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A novel pattern of germ cell divisions in the production of Hymenopteran insect eggs

Cite this dataset

Ferree, Patrick (2020). A novel pattern of germ cell divisions in the production of Hymenopteran insect eggs [Dataset]. Dryad.


Egg development is a defining process of reproduction in higher eukaryotes. In the fruit fly, Drosophila melanogaster, this process begins with four mitotic divisions starting from a single germ cell, producing a cyst of 16 cystocytes; one of these cells will become the oocyte and the others supporting nurse cells. These mitotic divisions are exceptional because cytokinesis is incomplete, resulting in the formation of cytoplasmic bridges known as ring canals that interconnect the cystocytes. This organization allows all cystocytes to divide synchronously during each mitotic round, resulting in a final, power-of-2 number of germ cells. Given that numerous insects obey this power-of-2 rule, we investigated if strict cell doubling is a universal, underlying cause. Using confocal microscopy, we found striking departures from this paradigm in three different power-of-2 insects belonging to the Apocrita suborder (ants, bees and wasps). In these insects, the earliest-formed cystocytes cease to divide during the latter mitotic cycles while their descendants undergo further division, thereby producing an outward, or “radial,” direction of division activity. Broadly, our results suggest that the unique cystocyte division patterns that depart from strict cell doubling in some insects may be “fine-tuned” in order to maintain a final, power-of-2 germ cell number.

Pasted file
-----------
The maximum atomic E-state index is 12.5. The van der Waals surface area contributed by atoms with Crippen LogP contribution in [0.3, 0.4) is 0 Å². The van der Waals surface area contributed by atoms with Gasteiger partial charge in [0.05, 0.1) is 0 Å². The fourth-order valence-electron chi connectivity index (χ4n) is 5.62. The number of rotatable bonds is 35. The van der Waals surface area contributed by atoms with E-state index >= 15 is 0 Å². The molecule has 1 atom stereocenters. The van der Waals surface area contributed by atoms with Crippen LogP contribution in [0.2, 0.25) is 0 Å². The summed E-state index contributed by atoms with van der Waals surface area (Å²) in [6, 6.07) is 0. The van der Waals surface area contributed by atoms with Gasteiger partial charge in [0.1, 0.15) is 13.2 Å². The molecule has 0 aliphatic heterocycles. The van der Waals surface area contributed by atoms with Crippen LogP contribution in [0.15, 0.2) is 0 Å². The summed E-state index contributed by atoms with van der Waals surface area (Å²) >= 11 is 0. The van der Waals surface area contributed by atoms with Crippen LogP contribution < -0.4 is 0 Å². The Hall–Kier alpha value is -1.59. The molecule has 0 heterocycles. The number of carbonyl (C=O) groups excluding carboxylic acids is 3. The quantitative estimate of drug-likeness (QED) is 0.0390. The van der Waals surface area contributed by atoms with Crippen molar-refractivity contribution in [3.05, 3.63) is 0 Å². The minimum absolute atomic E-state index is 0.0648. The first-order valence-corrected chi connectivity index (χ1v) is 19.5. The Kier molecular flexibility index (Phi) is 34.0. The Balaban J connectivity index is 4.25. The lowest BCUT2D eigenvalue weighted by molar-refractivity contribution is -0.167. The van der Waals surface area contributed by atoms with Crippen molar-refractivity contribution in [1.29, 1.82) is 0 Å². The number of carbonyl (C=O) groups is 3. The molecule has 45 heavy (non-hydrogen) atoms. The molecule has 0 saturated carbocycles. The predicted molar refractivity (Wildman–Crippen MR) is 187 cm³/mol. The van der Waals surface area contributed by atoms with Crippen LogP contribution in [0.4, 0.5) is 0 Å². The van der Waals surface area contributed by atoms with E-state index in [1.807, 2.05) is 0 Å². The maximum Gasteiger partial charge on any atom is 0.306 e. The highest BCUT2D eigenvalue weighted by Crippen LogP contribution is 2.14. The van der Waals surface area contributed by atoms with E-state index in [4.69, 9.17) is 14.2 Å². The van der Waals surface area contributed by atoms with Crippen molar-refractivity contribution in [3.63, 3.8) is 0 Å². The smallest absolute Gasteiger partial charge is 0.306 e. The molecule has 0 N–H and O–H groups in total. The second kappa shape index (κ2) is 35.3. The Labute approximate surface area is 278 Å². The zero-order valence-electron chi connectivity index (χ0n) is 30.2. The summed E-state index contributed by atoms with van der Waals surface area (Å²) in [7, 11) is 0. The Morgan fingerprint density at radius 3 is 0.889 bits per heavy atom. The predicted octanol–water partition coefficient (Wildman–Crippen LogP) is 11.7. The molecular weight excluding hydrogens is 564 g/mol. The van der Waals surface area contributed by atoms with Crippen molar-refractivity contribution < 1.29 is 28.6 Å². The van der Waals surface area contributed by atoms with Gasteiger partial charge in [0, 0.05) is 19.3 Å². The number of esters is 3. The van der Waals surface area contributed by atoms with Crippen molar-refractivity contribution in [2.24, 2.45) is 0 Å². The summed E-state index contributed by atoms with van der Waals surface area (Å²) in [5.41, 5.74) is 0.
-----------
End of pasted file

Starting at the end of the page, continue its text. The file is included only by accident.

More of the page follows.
The images were obtained from confocal imaging of paraformaldehyde-fixed ovary tissues that were stained for DNA (blue) and ring canals/F-actin (red). The images were exported from Leica X software into .avi data file format.

Usage notes

The .avi files can be read with Quicktime (Mac) or ImageJ.


National Science Foundation, Award: NSF-1451839